The Collins English Dictionary defines tough-minded as "practical, unsentimental, stern or intractable", terms that would up to a point suit the father if not the daughter, but that suits the film even better. What would an intractable camera look like, taking into account one of intractable's meanings, that it is "difficult to shape or mould". We would not at all say of Paolo Sorrentino's camera in The Great Beauty, Paul Thomas Anderson's in Boogie Nights, or Clint Eastwood's in Mystic River that it is intractable: the sense of movement in the camera is strongly dictated by movement elsewhere. The camera feels free but it doesn't feel rigorous. When in The Great Beauty the camera opens on a calm series of moments of tranquil Rome before then roaming around the central character's luxury sixty fifth birthday party, the film's first two sequences feel free partly because they aren't rigorous. Pasquale Iannone says in a Sight and Sound article on the film, "Sorrentino has always talked of his opening scenes as representing a few moments of directorial indulgence before the machinations of narrative take over. This is essentially what we have here: a stand-alone sequence, a vision of overwhelming beauty shot through with characteristic black humour." Iannone's talking about the opening sequence, but we're inclined to add the party one as well: this is freedom over rigour as it follows various characters around all the better to announce its own sense of movement. After Luciaopens of course rather differently, with the fixed frame shot of the camera in the back of the car, waiting for the father to come and take it away. This is the intractable camera as tough-minded observer. Like the camerawork in the Austrian school of Michael Haneke, Ulrich Seidl, Jessica Hausner and others, there is in Mexican cinema, in Carlos Reygadas's work, in Gerardo Naranjo's Miss Bala, in Amat Escalante's Los Bastardos and here, also a sense that the camera does not quite go where the story or the character would seem to propose it ought to, but often stands aloof to the proceedings.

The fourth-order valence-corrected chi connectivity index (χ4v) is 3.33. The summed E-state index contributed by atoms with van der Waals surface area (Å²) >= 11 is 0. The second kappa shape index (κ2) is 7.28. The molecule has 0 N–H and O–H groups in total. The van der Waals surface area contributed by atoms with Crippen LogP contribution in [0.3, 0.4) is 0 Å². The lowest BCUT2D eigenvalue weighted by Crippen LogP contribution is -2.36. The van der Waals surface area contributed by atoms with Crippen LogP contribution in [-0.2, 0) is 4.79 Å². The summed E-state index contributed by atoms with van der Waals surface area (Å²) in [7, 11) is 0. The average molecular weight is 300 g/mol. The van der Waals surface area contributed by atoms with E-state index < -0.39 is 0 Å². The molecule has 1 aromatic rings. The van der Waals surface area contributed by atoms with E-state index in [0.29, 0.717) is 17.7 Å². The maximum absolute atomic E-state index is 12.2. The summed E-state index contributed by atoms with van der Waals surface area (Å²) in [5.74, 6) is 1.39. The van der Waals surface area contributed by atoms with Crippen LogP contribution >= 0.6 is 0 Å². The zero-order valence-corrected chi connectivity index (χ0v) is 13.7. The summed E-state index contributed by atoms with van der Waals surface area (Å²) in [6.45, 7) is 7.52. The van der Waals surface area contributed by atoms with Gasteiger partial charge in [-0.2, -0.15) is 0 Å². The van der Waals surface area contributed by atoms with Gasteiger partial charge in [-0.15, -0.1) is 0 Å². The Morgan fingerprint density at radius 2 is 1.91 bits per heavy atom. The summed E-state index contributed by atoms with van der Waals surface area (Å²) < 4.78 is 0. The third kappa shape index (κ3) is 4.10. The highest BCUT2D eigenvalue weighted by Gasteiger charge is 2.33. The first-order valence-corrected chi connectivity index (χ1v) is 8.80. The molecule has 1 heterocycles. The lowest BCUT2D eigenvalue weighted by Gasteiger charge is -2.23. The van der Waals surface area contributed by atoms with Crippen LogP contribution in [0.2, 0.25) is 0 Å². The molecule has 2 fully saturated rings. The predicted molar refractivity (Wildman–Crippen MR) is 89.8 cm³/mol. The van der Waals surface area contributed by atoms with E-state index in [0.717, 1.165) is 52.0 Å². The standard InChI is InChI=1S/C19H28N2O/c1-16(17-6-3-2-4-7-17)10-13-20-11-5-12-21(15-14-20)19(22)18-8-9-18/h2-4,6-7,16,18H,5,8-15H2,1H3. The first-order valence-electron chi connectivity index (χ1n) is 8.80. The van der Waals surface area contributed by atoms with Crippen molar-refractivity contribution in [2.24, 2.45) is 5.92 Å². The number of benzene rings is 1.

If the recent Italian cinema of not only Sorrentino, but also Mario Garrone and Luca Guadagnino echoes the flamboyance of Fellini, Visconti and Bertolcucci, the new Mexican directors seem to be looking more to their peers elsewhere for influence. This doesn't at all make the Mexican directors indebted to the Austrians, for the Austrian directors often utilise the camera as a blank stare; the Mexicans are more inclined to use it as a fretful but removed enquirer. Whether it is the camera concentrating on the chauffeur's face in Battle in Heaven while the main point of focus is the conversation in the back seat, a key killing that takes place offscreen in Miss Bala, or a conversation that is witnessed from the daughter's perspective in the car here, though what matters is the conversation itself, the directors seem interested in forcing upon us a concerned gaze; the gaze of the troubled onlooker. To put the camera where we want it to be is to generate a privilege that may have horrible consequences, as though the directors have all absorbed the cost of enquiry as aesthetic choice. As the Observer explored in an article on gang warfare and governmental duplicity in Mexico, enquiry is expensive when life is cheap: where, according to veteran journalist Mike O'Connor, interviewed in the piece, "the silencing of the press and killing of journalists is integral to the reality of the Big Story." (1/9/2013)
Part of the tough-minded approach in After Lucia rests on making sure the camera is where it needs to be without making it easy. Sometimes it is very close; sometimes at a great distance. In one scene where Alejandra is forced to eat a birthday cake full of human waste, the camera is initially in very close as we get a sense of the oppressive bullying of the other kids all around her, then after a cut the camera seems that little bit too far away as she vomits up the contents and the other kids scatter. The shots don't privilege the story, but create the space for ethical enquiry; for us to be part of Alejandra's fear and also, moments afterwards, part of her humiliation. Yet this isn't achieved through identificatory camerawork that takes us inside her viewpoint, but with a camera approach that wants to stay outside of it as the film generates an aesthetic of distance; as though out of a social concern which is wary of getting too close. How many people in Mexico have witnessed incidents that for their own safety they've remained at a distance from?